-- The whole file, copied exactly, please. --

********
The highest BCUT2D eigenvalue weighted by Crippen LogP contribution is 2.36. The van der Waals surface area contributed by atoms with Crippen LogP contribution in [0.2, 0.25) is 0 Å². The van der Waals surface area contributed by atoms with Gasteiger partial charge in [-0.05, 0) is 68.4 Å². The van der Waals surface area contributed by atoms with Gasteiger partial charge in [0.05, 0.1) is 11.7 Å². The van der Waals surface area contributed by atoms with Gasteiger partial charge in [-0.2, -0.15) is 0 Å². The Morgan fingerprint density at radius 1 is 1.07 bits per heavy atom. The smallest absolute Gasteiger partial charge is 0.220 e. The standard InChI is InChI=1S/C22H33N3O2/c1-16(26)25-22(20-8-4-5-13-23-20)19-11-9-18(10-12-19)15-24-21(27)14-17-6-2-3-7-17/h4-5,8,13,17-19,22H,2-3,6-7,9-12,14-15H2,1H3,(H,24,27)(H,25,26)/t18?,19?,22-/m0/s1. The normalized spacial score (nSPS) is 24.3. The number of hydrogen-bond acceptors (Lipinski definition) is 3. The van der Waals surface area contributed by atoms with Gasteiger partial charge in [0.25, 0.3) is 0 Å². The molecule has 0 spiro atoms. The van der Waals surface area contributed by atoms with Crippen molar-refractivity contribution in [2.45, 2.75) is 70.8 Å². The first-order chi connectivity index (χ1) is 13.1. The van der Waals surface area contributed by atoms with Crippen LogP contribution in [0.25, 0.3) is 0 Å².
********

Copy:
The highest BCUT2D eigenvalue weighted by Crippen LogP contribution is 2.36. The van der Waals surface area contributed by atoms with Crippen LogP contribution in [0.2, 0.25) is 0 Å². The van der Waals surface area contributed by atoms with Gasteiger partial charge in [-0.05, 0) is 68.4 Å². The van der Waals surface area contributed by atoms with Gasteiger partial charge in [0.05, 0.1) is 11.7 Å². The van der Waals surface area contributed by atoms with Gasteiger partial charge in [-0.2, -0.15) is 0 Å². The Morgan fingerprint density at radius 1 is 1.07 bits per heavy atom. The smallest absolute Gasteiger partial charge is 0.220 e. The standard InChI is InChI=1S/C22H33N3O2/c1-16(26)25-22(20-8-4-5-13-23-20)19-11-9-18(10-12-19)15-24-21(27)14-17-6-2-3-7-17/h4-5,8,13,17-19,22H,2-3,6-7,9-12,14-15H2,1H3,(H,24,27)(H,25,26)/t18?,19?,22-/m0/s1. The normalized spacial score (nSPS) is 24.3. The number of hydrogen-bond acceptors (Lipinski definition) is 3. The van der Waals surface area contributed by atoms with Gasteiger partial charge in [0.25, 0.3) is 0 Å². The molecule has 0 spiro atoms. The van der Waals surface area contributed by atoms with Crippen molar-refractivity contribution in [2.45, 2.75) is 70.8 Å². The first-order chi connectivity index (χ1) is 13.1. The van der Waals surface area contributed by atoms with Crippen LogP contribution in [0.25, 0.3) is 0 Å².